One in five renters don’t expect to see their security deposit again

security depositNew research by Slater + Gordon shows the level of on-going battles between landlord and tenant over their security deposit with just 41% of tenants receiving their full deposit back. Incredibly, 76% said they thought the process was unfair with nearly three-quarters of tenants feeling like they had to fight their landlord to get any of the deposit back.

Four in ten tenants received none of their deposit back when leaving the property, however, 70% of landlords believe that their tenants caused more damage than their deposit can cover with the average UK tenants paying their landlord a security deposit of £549.

However, seven in ten landlords say that their tenants have caused more damage than their security deposit can cover.

The most common reasons landlords and letting agencies gave for refusing to hand back a deposit were:

  • stains on the carpet (58%)
  • chipped paint and damaged wall paper (54%)
  • broken or damaged furniture (45%)
  • broken or damaged windows (31%)

Samantha Blackburn, property lawyer from Slater + Gordon said: “Security deposit disputes between landlord and tenant are a common problem and something we are seeing our clients experience more and more. If tenants are respectful of the property and leave it in the same condition as when they moved in they can reasonably expect to get their full deposit back.”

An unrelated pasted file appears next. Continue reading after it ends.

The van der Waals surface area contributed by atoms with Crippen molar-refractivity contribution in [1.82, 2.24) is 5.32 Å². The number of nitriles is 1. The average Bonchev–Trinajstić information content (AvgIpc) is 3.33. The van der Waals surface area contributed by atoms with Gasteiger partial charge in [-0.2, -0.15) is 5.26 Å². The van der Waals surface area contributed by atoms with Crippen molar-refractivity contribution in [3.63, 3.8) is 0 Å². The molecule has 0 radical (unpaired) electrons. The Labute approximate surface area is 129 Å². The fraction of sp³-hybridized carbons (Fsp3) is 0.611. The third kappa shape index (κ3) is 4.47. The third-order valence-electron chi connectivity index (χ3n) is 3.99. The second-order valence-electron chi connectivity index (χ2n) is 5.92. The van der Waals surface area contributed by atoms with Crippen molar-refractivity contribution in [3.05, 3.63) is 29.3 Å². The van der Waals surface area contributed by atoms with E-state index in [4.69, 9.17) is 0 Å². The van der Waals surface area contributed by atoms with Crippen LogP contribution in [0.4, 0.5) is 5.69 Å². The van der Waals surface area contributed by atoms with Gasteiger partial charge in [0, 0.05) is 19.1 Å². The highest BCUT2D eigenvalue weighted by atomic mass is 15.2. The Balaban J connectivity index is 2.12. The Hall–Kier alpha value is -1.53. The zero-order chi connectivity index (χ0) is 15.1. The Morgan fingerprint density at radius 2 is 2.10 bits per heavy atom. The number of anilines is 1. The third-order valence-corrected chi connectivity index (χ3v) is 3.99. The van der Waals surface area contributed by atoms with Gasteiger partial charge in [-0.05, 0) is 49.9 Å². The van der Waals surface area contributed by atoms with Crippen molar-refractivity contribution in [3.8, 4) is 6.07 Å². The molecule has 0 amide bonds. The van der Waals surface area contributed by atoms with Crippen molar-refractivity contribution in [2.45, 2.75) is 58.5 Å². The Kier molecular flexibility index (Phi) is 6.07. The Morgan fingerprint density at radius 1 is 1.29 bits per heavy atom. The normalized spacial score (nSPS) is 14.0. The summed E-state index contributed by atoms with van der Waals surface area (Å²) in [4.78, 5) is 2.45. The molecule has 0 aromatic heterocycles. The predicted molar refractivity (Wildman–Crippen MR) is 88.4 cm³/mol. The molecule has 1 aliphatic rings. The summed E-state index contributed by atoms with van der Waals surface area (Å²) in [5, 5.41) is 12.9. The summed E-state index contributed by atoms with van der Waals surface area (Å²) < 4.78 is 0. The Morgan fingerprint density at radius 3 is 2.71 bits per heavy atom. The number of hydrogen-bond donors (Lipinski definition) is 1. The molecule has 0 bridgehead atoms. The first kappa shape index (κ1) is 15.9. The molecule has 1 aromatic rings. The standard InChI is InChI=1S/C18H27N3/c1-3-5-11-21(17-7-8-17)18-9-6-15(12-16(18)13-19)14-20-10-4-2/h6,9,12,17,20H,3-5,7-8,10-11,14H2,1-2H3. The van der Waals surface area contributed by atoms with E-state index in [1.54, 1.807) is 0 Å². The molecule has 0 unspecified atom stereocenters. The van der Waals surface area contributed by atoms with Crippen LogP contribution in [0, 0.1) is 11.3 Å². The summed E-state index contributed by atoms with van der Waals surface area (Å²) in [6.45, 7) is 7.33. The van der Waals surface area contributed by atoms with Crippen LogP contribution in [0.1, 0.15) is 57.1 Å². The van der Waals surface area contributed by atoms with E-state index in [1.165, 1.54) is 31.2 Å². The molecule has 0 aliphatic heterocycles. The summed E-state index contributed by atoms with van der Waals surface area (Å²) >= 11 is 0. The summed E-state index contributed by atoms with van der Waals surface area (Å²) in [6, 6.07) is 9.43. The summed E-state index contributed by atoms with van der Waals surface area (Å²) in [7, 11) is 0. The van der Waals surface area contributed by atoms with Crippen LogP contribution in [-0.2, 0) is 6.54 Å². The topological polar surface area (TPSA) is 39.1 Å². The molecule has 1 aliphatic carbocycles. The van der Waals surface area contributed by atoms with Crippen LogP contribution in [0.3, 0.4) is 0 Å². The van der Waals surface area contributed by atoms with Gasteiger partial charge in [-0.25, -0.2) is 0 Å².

“We advise tenants to take photos of the property on arrival and keep a detailed inventory throughout their stay, making note of any damage, alerting your landlord to it at the time.”

“Landlords should do the same and make sure that what they are charging their tenants is an accurate security deposit to reflect any damage that might occur during the tenancy.”

This issue is part of a larger on going contention between landlords and tenants and how they go about the letting process. Around one in five of respondents said they had never even bothered to read the contract before signing it with more than seven in ten landlords saying they have fallen out with their tenant over money.

Almost half said they fell out with tenants over money regarding:

  • cleaning bills (48%)
  • replacing broken or damaged goods in the property (48%)
  • breaking fixtures (46%)
  • subletting (14%)

Almost four out of five landlords said they wished they had asked for bigger deposits from their tenants after damage to their property wasn’t covered – including damage to the carpets, walls, appliances and furniture. Landlords also admitted to rarely liaising with their tenants, with 24% saying they only spoke to their tenants once every three months.

More than two in ten tenants claimed that not receiving their full deposit back caused fall outs with their house mate and 26% said they were unable to afford the deposit for their next property.

With the value of tenancy deposits on the rise and the amount of money involved it is clear that an independent professional inventory with high quality evidence is essential to show the condition of the property and its contents at the start and the end of the tenancy.

You can read more about this from Slater + Gordon.

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